Support those whose voices are suppressed

Challenging Pretrial Detention

Every night, there are 450,000 human beings awaiting trial in U.S. jail cells solely because they cannot make a payment.  We challenge wealth-based detention and promote anti-carceral alternatives to human caging that are less restrictive, more effective, and grounded in holistic community engagement and empowerment.  Our work has freed tens of thousands of people from jail cells, helped to elevate the issue of money bail into the popular consciousness, and is setting precedent that will forever change the bail-setting process in the United States


Los Angeles Bail Schedule

On November 14, 2022, six people in jail and Clergy and Laity United for Economic Justice (CLUE) filed a lawsuit challenging the use of money bail to detain people from arrest to arraignment, their first court date which is typically 2-5 days after arrest. Arrested people do not receive a lawyer or see a judge until they get to court. The case is being litigated by attorneys from Civil Rights Corps, Public Justice’s Debtors’ Prison Project, Munger, Tolles & Olson LLP, Hadsell Stormer Renick & Dai LLP, and Schonbrun Seplow Harris Hoffman & Zeldes, LLP.

Orleans Parish, LA: Bail

Civil Rights Corps won a landmark constitutional challenge to the money bail system in New Orleans. The case transformed how pretrial release is determined in New Orleans and struck down a state law in which judges took a cut of any money bail posted.

Alamance County, NC: Bail

We're challenging Alamance County, NC's unjust money bail system that keeps poor people trapped in jail while letting others charged with the same offense pay for their release.

Calhoun County, GA: Bail

We are litigating a landmark challenge to the unconstitutional money bail system in Calhoun, Georgia. Our client, Maurice Walker, was jailed for six days solely because he could not pay money bail after arrest for being a pedestrian under the influence.

Dallas County, TX: Bail

In January 2018, Civil Rights Corps sued Dallas County, challenging their policy of detaining impoverished individuals charged with misdemeanors and felonies for days and weeks without ever seeing a judge.

Randolph County, AL: Bail

In May 2017, Civil Rights Corps filed a federal class action lawsuit challenging the unconstitutional money bail system in Randolph County, Alabama.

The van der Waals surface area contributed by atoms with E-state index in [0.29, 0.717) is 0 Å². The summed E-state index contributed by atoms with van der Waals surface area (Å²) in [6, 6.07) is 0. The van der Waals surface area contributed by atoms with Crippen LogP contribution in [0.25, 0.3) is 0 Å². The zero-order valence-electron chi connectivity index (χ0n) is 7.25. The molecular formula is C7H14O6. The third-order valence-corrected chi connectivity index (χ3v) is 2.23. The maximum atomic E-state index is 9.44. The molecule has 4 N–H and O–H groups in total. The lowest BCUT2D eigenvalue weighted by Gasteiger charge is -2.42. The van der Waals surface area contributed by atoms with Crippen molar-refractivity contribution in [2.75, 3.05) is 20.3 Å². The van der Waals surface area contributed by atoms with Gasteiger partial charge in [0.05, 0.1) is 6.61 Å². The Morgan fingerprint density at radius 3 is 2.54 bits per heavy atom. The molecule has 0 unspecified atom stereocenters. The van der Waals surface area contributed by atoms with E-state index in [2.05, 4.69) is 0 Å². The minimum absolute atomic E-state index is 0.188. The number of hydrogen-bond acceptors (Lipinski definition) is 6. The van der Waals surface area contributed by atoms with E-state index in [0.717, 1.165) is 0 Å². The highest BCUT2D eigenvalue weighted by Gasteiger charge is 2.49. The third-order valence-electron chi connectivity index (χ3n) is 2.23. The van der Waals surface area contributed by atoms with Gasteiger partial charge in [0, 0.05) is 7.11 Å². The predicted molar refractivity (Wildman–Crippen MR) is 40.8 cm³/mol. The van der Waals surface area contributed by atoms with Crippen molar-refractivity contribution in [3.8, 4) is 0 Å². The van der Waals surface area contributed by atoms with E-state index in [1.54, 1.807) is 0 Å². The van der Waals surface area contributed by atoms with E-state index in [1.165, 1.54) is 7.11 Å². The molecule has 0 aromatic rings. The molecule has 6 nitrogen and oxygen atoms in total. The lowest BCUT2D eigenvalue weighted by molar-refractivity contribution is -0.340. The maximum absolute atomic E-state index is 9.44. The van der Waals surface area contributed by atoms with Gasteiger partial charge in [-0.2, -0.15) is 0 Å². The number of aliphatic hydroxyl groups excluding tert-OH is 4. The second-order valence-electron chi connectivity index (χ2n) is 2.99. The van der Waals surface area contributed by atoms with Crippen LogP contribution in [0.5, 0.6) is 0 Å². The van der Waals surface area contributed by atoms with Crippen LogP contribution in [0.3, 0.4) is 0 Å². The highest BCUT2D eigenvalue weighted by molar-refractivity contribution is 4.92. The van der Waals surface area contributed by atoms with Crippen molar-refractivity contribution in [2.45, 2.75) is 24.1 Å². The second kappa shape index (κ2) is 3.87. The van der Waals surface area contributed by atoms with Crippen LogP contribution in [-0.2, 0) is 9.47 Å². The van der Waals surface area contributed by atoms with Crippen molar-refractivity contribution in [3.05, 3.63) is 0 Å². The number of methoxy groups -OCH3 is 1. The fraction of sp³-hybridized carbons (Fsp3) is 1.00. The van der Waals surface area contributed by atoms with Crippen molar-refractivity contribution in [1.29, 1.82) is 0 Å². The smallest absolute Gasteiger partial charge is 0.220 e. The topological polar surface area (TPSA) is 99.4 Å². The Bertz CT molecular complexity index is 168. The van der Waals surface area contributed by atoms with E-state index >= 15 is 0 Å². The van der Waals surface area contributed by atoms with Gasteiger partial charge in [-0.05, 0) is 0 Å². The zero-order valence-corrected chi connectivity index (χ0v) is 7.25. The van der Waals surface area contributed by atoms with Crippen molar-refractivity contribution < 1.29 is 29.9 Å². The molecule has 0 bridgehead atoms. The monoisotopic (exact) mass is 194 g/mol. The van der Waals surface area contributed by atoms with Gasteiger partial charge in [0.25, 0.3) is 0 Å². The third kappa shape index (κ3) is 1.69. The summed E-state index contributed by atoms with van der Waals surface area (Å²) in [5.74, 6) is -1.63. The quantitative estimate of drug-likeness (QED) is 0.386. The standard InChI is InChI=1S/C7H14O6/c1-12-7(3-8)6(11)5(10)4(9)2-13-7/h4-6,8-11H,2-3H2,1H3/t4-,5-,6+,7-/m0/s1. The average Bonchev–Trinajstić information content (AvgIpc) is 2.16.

Atlanta, GA: Bail Policy

In February 2018, the Atlanta City Council voted to end wealth-based detention in Atlanta's Municipal Court as a result of a campaign we led in partnership with Southern Center for Human Rights and Southerners on New Ground.

Cullman County, AL: Bail

In August 2017, Civil Rights Corps moved to intervene in a federal class action lawsuit against officials in Cullman County, Alabama who operate an unconstitutional bail system.

Tulsa County, OK: Bail

In June 2018, we filed a lawsuit challenging Tulsa County’s unconstitutional wealth-based pretrial detention system. Tulsa County uses a money bail schedule to determine conditions of release for almost every person arrested.

Lafayette Parish, LA: Bail

In June 2017, Civil Rights Corps filed a federal class action lawsuit challenging the unconstitutional money bail system in Lafayette Parish, Louisiana.  Our client, Edward Little, lives on a farm with his family in Carencro, Louisiana.

California: State-wide Bail

In January 2018, the California Court of Appeal granted a writ of habeas corpus to our client, 63-year-old Kenneth Humphrey and, in the process, wrote a thorough opinion that revolutionizes bail setting in California.rn

Hamblen County, TN: Bail

We're challenging the discriminatory money bail system in Hamblen County, TN. This case seeks to hold accountable the actors who are making these unconstitutional decisions and by doing so, begin addressing the county's jail crisis in the right way — by reducing the Hamblen County Jail population and ending assembly line wealth-based detention.

Harris County, TX: Bail

Our challenge to the money bail system in Harris County is the seminal challenge to the assembly line wealth-based detention that pervades local American courts. 

Houston, TX: Probable Cause

We filed two class-action lawsuits against the City of Houston and Harris County, Texas, for illegally detaining thousands of people every year for extended time periods after arrest in violation of the Fourth Amendment.

Nevada: State-wide Bail